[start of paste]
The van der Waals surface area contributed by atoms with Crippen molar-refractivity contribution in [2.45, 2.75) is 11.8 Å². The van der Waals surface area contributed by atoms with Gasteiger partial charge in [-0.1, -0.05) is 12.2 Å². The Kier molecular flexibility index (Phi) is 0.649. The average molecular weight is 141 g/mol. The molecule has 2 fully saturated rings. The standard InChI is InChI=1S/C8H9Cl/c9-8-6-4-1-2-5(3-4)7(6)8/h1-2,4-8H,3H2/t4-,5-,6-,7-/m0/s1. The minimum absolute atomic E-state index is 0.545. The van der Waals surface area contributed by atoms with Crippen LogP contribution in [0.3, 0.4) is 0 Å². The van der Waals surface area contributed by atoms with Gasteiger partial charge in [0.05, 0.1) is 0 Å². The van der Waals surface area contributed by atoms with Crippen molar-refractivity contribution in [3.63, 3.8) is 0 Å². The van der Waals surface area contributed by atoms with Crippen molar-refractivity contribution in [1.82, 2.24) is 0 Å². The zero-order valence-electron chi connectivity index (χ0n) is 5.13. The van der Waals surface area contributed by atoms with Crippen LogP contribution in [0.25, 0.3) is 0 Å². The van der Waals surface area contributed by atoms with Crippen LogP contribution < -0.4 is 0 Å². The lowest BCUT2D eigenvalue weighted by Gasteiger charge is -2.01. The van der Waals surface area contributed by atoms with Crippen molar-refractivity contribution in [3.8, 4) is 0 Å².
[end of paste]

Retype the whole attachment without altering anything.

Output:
The van der Waals surface area contributed by atoms with Crippen molar-refractivity contribution in [2.45, 2.75) is 11.8 Å². The van der Waals surface area contributed by atoms with Gasteiger partial charge in [-0.1, -0.05) is 12.2 Å². The Kier molecular flexibility index (Phi) is 0.649. The average molecular weight is 141 g/mol. The molecule has 2 fully saturated rings. The standard InChI is InChI=1S/C8H9Cl/c9-8-6-4-1-2-5(3-4)7(6)8/h1-2,4-8H,3H2/t4-,5-,6-,7-/m0/s1. The minimum absolute atomic E-state index is 0.545. The van der Waals surface area contributed by atoms with Crippen LogP contribution in [0.3, 0.4) is 0 Å². The van der Waals surface area contributed by atoms with Gasteiger partial charge in [0.05, 0.1) is 0 Å². The van der Waals surface area contributed by atoms with Crippen molar-refractivity contribution in [3.63, 3.8) is 0 Å². The van der Waals surface area contributed by atoms with Crippen molar-refractivity contribution in [1.82, 2.24) is 0 Å². The zero-order valence-electron chi connectivity index (χ0n) is 5.13. The van der Waals surface area contributed by atoms with Crippen LogP contribution in [0.25, 0.3) is 0 Å². The van der Waals surface area contributed by atoms with Crippen LogP contribution < -0.4 is 0 Å². The lowest BCUT2D eigenvalue weighted by Gasteiger charge is -2.01. The van der Waals surface area contributed by atoms with Crippen molar-refractivity contribution in [3.8, 4) is 0 Å².